An evaluation of Canada's Compassionate Care Benefit from a family caregiver's perspective at end of life
1 Department of Geography, Simon Fraser University, RCB 6141, 8888 University Drive, Burnaby, British Columbia, V5A 1S6, Canada
2 School of Geography & Earth Sciences, McMaster University, 1280 Main Street West, Hamilton, Ontario, L8S 4M1, Canada
BMC Palliative Care 2008, 7:14 doi:10.1186/1472-684X-7-14Published: 28 August 2008
The goal of Canada's Compassionate Care Benefit (CCB) is to enable family members and other loved ones who are employed to take a temporary secured leave to care for a terminally ill individual at end of life. Successful applicants of the CCB can receive up to 55% of their average insured earnings, up to a maximum of CDN$435 per week, over a six week period to provide care for a gravely ill family member at risk of death within a six month period, as evidenced by a medical certificate. The goal of this study is to evaluate the CCB from the perspective of family caregivers providing care to individuals at end of life. There are three specific research objectives. Meeting these objectives will address our study purpose which is to make policy-relevant recommendations informed by the needs of Canadian family caregivers and input from other key stakeholders who shape program uptake. Being the first study that will capture family caregivers' experiences and perceptions of the CCB and gather contextual data with front-line palliative care practitioners, employers, and human resources personnel, we will be in a unique position to provide policy solutions/recommendations that will address concerns raised by numerous individuals and organizations.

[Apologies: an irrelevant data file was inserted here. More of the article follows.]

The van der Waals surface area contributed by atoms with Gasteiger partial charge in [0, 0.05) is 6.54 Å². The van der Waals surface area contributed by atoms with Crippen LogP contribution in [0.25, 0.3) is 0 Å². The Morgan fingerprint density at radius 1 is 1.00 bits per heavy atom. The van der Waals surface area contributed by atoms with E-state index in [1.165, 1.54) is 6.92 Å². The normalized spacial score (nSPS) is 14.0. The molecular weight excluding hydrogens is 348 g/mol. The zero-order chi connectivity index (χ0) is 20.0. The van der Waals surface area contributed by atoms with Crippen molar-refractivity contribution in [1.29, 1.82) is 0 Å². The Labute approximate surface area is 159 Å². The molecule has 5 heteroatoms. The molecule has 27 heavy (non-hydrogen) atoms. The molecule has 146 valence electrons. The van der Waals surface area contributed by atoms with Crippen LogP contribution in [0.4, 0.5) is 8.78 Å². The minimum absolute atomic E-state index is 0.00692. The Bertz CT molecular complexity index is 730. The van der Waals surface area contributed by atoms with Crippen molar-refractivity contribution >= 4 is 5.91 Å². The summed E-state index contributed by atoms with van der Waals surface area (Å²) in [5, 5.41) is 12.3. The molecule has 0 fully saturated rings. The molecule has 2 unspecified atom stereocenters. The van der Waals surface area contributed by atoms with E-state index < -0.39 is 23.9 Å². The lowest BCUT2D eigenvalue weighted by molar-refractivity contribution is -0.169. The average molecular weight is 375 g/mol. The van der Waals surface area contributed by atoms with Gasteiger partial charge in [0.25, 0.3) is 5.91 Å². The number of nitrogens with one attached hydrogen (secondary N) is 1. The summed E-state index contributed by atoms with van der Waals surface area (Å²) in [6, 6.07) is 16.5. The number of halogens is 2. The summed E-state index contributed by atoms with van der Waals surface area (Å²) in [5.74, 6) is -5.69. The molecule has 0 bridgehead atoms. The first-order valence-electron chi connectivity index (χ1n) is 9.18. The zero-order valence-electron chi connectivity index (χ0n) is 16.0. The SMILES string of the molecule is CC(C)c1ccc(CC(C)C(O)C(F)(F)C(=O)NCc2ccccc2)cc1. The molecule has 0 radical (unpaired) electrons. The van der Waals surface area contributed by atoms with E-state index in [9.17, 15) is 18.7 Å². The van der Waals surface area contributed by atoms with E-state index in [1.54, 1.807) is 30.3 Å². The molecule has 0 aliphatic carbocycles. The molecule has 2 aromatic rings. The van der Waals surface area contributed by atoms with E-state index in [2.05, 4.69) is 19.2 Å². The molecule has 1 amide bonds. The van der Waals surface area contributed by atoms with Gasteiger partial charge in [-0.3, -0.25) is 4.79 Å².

We will achieve the research goal and objectives through employing utilization-focused evaluation as our methodology, in-depth interviews and focus groups as our techniques of data collection, and constant comparative as our technique of data analysis. Three respondent groups will participate: (1) family caregivers who are providing or who have provided end of life care via phone interview; (2) front-line palliative care practitioners via phone interview; and (3) human resources personnel and employers via focus group. Each of these three groups has a stake in the successful administration of the CCB. A watching brief of policy documents, grey literature, media reports, and other relevant items will also be managed throughout data collection.
We propose to conduct this study over a three year period beginning in October, 2006 and ending in October, 2009.